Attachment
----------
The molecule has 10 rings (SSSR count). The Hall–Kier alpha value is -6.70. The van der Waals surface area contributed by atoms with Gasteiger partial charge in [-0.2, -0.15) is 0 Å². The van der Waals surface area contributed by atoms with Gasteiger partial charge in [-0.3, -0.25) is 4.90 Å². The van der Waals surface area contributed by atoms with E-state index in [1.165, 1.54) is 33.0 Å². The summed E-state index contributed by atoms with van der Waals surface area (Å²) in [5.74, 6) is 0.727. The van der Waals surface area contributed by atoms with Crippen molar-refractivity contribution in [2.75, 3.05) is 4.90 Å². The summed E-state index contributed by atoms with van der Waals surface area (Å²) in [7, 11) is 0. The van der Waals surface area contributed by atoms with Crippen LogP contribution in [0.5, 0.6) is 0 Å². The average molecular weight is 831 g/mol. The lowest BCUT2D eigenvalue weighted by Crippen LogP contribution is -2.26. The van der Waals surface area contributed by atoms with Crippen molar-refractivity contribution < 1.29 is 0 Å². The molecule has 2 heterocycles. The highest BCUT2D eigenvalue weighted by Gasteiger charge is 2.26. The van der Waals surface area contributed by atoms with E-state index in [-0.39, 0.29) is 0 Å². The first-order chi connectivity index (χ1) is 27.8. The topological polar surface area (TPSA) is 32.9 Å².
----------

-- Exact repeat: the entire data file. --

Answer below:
The molecule has 10 rings (SSSR count). The Hall–Kier alpha value is -6.70. The van der Waals surface area contributed by atoms with Gasteiger partial charge in [-0.2, -0.15) is 0 Å². The van der Waals surface area contributed by atoms with Gasteiger partial charge in [-0.3, -0.25) is 4.90 Å². The van der Waals surface area contributed by atoms with E-state index in [1.165, 1.54) is 33.0 Å². The summed E-state index contributed by atoms with van der Waals surface area (Å²) in [5.74, 6) is 0.727. The van der Waals surface area contributed by atoms with Crippen molar-refractivity contribution in [2.75, 3.05) is 4.90 Å². The summed E-state index contributed by atoms with van der Waals surface area (Å²) in [7, 11) is 0. The van der Waals surface area contributed by atoms with Crippen LogP contribution in [0.5, 0.6) is 0 Å². The average molecular weight is 831 g/mol. The lowest BCUT2D eigenvalue weighted by Crippen LogP contribution is -2.26. The van der Waals surface area contributed by atoms with Crippen molar-refractivity contribution < 1.29 is 0 Å². The molecule has 2 heterocycles. The highest BCUT2D eigenvalue weighted by Gasteiger charge is 2.26. The van der Waals surface area contributed by atoms with E-state index in [-0.39, 0.29) is 0 Å². The first-order chi connectivity index (χ1) is 27.8. The topological polar surface area (TPSA) is 32.9 Å².